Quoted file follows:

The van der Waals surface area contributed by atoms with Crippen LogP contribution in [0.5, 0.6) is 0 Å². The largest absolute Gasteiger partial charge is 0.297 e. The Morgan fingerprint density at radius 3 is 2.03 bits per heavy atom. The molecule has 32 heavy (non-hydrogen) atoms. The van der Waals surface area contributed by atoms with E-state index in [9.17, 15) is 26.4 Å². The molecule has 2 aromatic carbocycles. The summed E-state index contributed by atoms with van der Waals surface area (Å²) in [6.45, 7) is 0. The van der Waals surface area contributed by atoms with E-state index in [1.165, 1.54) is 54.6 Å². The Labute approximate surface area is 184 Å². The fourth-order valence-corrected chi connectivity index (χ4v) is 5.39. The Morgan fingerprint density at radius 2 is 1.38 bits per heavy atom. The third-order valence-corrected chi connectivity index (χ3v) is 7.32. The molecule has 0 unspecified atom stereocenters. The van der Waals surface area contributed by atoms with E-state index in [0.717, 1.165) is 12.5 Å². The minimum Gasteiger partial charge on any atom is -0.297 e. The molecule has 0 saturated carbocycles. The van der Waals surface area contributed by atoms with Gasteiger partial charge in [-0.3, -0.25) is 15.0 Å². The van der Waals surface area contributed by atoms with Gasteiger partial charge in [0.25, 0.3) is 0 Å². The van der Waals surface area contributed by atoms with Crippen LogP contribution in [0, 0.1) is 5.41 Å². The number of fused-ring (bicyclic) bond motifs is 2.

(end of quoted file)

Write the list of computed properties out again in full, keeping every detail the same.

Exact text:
The van der Waals surface area contributed by atoms with Crippen LogP contribution in [0.5, 0.6) is 0 Å². The largest absolute Gasteiger partial charge is 0.297 e. The Morgan fingerprint density at radius 3 is 2.03 bits per heavy atom. The molecule has 32 heavy (non-hydrogen) atoms. The van der Waals surface area contributed by atoms with E-state index in [9.17, 15) is 26.4 Å². The molecule has 2 aromatic carbocycles. The summed E-state index contributed by atoms with van der Waals surface area (Å²) in [6.45, 7) is 0. The van der Waals surface area contributed by atoms with E-state index in [1.165, 1.54) is 54.6 Å². The Labute approximate surface area is 184 Å². The fourth-order valence-corrected chi connectivity index (χ4v) is 5.39. The Morgan fingerprint density at radius 2 is 1.38 bits per heavy atom. The third-order valence-corrected chi connectivity index (χ3v) is 7.32. The molecule has 0 unspecified atom stereocenters. The van der Waals surface area contributed by atoms with E-state index in [0.717, 1.165) is 12.5 Å². The minimum Gasteiger partial charge on any atom is -0.297 e. The molecule has 0 saturated carbocycles. The van der Waals surface area contributed by atoms with Gasteiger partial charge in [-0.3, -0.25) is 15.0 Å². The van der Waals surface area contributed by atoms with Gasteiger partial charge in [0.25, 0.3) is 0 Å². The van der Waals surface area contributed by atoms with Crippen LogP contribution in [0, 0.1) is 5.41 Å². The number of fused-ring (bicyclic) bond motifs is 2.